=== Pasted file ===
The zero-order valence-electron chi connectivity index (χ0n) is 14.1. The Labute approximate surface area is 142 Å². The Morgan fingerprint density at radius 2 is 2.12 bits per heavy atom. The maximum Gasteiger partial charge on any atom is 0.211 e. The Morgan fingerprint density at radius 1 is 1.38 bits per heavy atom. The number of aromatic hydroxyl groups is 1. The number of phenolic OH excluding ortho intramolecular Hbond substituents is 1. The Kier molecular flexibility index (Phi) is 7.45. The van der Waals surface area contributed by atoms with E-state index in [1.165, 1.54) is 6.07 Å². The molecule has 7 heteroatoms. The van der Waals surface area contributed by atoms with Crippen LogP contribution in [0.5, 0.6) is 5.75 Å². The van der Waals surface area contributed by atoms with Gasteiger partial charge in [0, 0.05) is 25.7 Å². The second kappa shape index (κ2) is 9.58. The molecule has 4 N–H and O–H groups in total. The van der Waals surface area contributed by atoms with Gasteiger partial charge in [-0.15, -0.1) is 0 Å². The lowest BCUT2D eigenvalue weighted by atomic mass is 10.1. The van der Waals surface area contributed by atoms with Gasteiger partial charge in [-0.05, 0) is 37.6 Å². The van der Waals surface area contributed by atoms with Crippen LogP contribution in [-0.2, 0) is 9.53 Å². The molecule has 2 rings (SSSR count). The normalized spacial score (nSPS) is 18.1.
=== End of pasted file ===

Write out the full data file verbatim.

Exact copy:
The zero-order valence-electron chi connectivity index (χ0n) is 14.1. The Labute approximate surface area is 142 Å². The Morgan fingerprint density at radius 2 is 2.12 bits per heavy atom. The maximum Gasteiger partial charge on any atom is 0.211 e. The Morgan fingerprint density at radius 1 is 1.38 bits per heavy atom. The number of aromatic hydroxyl groups is 1. The number of phenolic OH excluding ortho intramolecular Hbond substituents is 1. The Kier molecular flexibility index (Phi) is 7.45. The van der Waals surface area contributed by atoms with E-state index in [1.165, 1.54) is 6.07 Å². The molecule has 7 heteroatoms. The van der Waals surface area contributed by atoms with Crippen LogP contribution in [0.5, 0.6) is 5.75 Å². The van der Waals surface area contributed by atoms with Gasteiger partial charge in [0, 0.05) is 25.7 Å². The second kappa shape index (κ2) is 9.58. The molecule has 4 N–H and O–H groups in total. The van der Waals surface area contributed by atoms with Gasteiger partial charge in [-0.15, -0.1) is 0 Å². The lowest BCUT2D eigenvalue weighted by atomic mass is 10.1. The van der Waals surface area contributed by atoms with Gasteiger partial charge in [-0.05, 0) is 37.6 Å². The van der Waals surface area contributed by atoms with Crippen LogP contribution in [-0.2, 0) is 9.53 Å². The molecule has 2 rings (SSSR count). The normalized spacial score (nSPS) is 18.1.